Vanity Sconces, Amazon, 3 @ $94.50/ea. = $306.89

Floor Tile, Lowe’s, 120 sq. ft. @ $1.99/sq. ft. = $258.50
(Eldon White Wood Look Porcelain Floor Tile, 6″ x 24″) / No longer available, similar styles available here, and here.

Grout, Home Depot, 1 gallon @ $59.50/gallon

Shower Tile, Floor & Decor, $0.85/piece @ 355 pieces = $326.64

Shower Floor Tile, Floor & Decor, 12 sq. ft. @ $9.47/sq. ft. = $123.02

Vanity, J. Keats, $2,124.00

Sink Faucets,, 2 @ $598.43 = $1,196.86

Cabinet Hardware, Amazon, Knobs: 5 pack for $10.81, Pulls: 10 pack for $$20.56 = $31.37

Towel Ring, Amazon, $27.44

Towel + Robe Hooks, Amazon, 2 @ $13.57 = $29.38

Shower Faucet,, $515.85

Shower Valve, Amazon, $69.27

Barn Door Track Kit, Amazon, $182.26

Barn Door, Lowe’s, $139.64

White 32″ TV, Amazon, $149.99

White TV Mount, Amazon, $34.63

Wireless TV Antennae, Target, $28.13

Light Fixture (Potty Room), CB2, $64.90

Shower Glass + Hardware(subcontracted, includes all materials & labor), $1,830.00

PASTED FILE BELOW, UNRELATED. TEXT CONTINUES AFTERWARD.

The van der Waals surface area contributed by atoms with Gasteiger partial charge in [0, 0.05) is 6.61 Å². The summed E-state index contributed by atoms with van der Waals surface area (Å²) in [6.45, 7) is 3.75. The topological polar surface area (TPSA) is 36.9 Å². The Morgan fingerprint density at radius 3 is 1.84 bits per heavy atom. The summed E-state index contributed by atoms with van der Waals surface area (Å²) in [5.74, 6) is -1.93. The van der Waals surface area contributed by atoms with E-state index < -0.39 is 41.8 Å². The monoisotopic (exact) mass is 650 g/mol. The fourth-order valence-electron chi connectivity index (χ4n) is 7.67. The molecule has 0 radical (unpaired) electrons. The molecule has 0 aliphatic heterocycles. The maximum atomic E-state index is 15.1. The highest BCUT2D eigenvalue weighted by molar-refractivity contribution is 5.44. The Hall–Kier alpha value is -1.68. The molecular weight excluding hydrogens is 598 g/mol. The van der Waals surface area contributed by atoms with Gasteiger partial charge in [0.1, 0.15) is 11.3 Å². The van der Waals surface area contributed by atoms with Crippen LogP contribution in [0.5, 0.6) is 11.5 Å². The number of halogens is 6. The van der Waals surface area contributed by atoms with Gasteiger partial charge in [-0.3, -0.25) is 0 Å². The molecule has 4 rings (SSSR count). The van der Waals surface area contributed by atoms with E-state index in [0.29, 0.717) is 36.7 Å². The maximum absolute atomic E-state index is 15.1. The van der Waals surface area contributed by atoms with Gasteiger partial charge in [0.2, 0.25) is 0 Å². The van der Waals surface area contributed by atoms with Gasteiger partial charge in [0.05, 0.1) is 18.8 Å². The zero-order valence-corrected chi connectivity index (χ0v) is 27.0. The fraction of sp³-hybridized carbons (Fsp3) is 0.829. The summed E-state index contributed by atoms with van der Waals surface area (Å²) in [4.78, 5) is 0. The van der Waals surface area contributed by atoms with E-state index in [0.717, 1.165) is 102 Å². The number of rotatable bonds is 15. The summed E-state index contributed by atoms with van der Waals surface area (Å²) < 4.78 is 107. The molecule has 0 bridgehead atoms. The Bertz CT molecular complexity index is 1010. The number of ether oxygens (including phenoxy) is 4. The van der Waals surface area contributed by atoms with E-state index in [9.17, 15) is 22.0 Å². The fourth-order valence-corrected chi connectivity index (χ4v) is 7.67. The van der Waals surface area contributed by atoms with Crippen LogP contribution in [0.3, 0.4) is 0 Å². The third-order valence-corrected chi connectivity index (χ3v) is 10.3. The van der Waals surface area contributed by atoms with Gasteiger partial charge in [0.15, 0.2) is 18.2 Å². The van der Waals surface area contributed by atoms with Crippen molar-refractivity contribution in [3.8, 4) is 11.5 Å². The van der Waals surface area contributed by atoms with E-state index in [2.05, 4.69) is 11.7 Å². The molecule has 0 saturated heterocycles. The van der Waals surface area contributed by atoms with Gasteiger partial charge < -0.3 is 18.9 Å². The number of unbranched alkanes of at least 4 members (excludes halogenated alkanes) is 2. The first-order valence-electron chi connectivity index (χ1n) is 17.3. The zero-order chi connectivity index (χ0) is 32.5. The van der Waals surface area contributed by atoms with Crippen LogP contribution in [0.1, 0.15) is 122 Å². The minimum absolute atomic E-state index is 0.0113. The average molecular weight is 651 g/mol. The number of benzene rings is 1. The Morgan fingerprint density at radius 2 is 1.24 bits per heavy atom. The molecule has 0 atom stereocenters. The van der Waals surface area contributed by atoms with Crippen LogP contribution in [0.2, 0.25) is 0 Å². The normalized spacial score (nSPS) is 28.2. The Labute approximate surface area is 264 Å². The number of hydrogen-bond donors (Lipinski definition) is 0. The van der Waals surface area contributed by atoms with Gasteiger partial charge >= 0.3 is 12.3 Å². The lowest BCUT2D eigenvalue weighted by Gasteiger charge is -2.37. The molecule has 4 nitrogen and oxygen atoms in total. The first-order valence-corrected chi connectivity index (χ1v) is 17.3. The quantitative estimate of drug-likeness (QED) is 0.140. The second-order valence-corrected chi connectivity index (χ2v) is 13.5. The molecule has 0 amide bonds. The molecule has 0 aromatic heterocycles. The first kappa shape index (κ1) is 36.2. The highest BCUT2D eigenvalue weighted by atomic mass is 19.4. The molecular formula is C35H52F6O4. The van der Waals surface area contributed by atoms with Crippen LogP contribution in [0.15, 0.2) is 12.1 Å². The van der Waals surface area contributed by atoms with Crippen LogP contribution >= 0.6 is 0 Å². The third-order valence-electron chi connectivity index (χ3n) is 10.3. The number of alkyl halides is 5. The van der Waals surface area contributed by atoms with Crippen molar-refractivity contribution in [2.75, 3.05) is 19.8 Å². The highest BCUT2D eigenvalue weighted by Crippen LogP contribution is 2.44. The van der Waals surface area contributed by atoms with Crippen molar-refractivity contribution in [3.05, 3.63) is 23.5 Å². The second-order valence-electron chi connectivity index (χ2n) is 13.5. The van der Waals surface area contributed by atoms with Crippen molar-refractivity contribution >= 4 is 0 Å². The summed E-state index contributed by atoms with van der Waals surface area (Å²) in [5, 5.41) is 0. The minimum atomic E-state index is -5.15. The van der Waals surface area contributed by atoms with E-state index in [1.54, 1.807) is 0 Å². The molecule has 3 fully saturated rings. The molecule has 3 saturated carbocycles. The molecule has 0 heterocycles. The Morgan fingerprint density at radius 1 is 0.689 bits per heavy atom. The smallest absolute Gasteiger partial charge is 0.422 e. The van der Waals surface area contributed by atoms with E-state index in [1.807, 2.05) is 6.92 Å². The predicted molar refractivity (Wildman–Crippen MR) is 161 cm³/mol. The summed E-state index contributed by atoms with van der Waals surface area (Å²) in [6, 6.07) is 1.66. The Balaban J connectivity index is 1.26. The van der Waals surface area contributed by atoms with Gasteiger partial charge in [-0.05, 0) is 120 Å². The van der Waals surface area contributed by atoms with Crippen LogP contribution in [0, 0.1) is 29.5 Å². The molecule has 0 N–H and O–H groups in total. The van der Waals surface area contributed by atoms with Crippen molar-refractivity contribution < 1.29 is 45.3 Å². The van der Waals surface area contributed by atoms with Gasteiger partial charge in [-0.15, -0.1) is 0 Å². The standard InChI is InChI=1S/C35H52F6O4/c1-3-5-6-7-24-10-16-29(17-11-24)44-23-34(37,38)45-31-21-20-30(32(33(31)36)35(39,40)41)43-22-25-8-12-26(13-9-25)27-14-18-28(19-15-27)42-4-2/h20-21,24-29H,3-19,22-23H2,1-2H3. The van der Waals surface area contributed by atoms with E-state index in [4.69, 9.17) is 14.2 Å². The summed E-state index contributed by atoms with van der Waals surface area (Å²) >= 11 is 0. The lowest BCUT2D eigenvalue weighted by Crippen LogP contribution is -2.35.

TOTAL: $7,441.79

The above total includes sales tax, but does not  include most labor (dry wall, electrical, plumbing, tile installation, etc.).  The only labor cost included is for the frame-less shower.

There you have it! What questions do you have? What did I leave out? I’d love to hear from you!


  1. Jessica

    This turned out gorgeous! I’m in Austin and having a hard time finding a tile installer that is both reasonable and shows up. The price for labor seems to vary greatly. Do you know what your labor cost was for all the tile in this room? Can you share your installers info pretty please?!

  2. Sandra Mendoza

    OMG. Beautiful transformation. Would you mind sharing your NEW contractor’s info? I am also in the Austin area!

  3. AIMEE

    Hi there! Gorgeous bathroom remodel!! I’m also in Austin and in need of a flooring installer – if you wouldn’t mind sharing, it would be much appreciated 😊

  4. Kathy Derrigo

    Hi Katie, Your remodels are all GORGEOUS!